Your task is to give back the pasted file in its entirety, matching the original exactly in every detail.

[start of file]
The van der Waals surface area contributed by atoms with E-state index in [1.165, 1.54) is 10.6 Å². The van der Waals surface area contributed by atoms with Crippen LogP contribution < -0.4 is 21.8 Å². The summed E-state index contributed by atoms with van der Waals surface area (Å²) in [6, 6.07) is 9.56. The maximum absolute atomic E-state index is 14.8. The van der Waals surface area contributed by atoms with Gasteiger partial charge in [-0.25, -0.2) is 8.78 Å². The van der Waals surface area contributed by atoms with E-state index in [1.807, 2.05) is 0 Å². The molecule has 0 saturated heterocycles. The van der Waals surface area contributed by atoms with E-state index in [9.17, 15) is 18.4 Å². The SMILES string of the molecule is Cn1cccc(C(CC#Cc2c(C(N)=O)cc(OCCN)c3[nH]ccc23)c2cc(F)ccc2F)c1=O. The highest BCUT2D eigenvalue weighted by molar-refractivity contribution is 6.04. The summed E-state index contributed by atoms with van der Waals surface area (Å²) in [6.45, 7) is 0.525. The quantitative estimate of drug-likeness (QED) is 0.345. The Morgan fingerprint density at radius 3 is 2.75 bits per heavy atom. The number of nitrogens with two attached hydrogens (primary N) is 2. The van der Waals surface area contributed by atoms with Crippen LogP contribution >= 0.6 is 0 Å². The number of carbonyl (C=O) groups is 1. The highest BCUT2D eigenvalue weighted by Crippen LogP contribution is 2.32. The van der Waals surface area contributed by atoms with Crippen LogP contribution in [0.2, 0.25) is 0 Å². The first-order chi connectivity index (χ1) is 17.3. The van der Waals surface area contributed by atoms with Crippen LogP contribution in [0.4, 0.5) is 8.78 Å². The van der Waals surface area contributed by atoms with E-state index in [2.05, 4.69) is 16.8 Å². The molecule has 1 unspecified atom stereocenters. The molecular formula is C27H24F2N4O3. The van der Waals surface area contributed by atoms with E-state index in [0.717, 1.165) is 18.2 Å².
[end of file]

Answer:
The van der Waals surface area contributed by atoms with E-state index in [1.165, 1.54) is 10.6 Å². The van der Waals surface area contributed by atoms with Crippen LogP contribution < -0.4 is 21.8 Å². The summed E-state index contributed by atoms with van der Waals surface area (Å²) in [6, 6.07) is 9.56. The maximum absolute atomic E-state index is 14.8. The van der Waals surface area contributed by atoms with Gasteiger partial charge in [-0.25, -0.2) is 8.78 Å². The van der Waals surface area contributed by atoms with E-state index in [1.807, 2.05) is 0 Å². The molecule has 0 saturated heterocycles. The van der Waals surface area contributed by atoms with E-state index in [9.17, 15) is 18.4 Å². The SMILES string of the molecule is Cn1cccc(C(CC#Cc2c(C(N)=O)cc(OCCN)c3[nH]ccc23)c2cc(F)ccc2F)c1=O. The highest BCUT2D eigenvalue weighted by molar-refractivity contribution is 6.04. The summed E-state index contributed by atoms with van der Waals surface area (Å²) in [6.45, 7) is 0.525. The quantitative estimate of drug-likeness (QED) is 0.345. The Morgan fingerprint density at radius 3 is 2.75 bits per heavy atom. The number of nitrogens with two attached hydrogens (primary N) is 2. The van der Waals surface area contributed by atoms with Crippen LogP contribution >= 0.6 is 0 Å². The number of carbonyl (C=O) groups is 1. The highest BCUT2D eigenvalue weighted by Crippen LogP contribution is 2.32. The van der Waals surface area contributed by atoms with Crippen LogP contribution in [0.2, 0.25) is 0 Å². The first-order chi connectivity index (χ1) is 17.3. The van der Waals surface area contributed by atoms with Crippen LogP contribution in [0.4, 0.5) is 8.78 Å². The van der Waals surface area contributed by atoms with E-state index in [2.05, 4.69) is 16.8 Å². The molecule has 1 unspecified atom stereocenters. The molecular formula is C27H24F2N4O3. The van der Waals surface area contributed by atoms with E-state index in [0.717, 1.165) is 18.2 Å².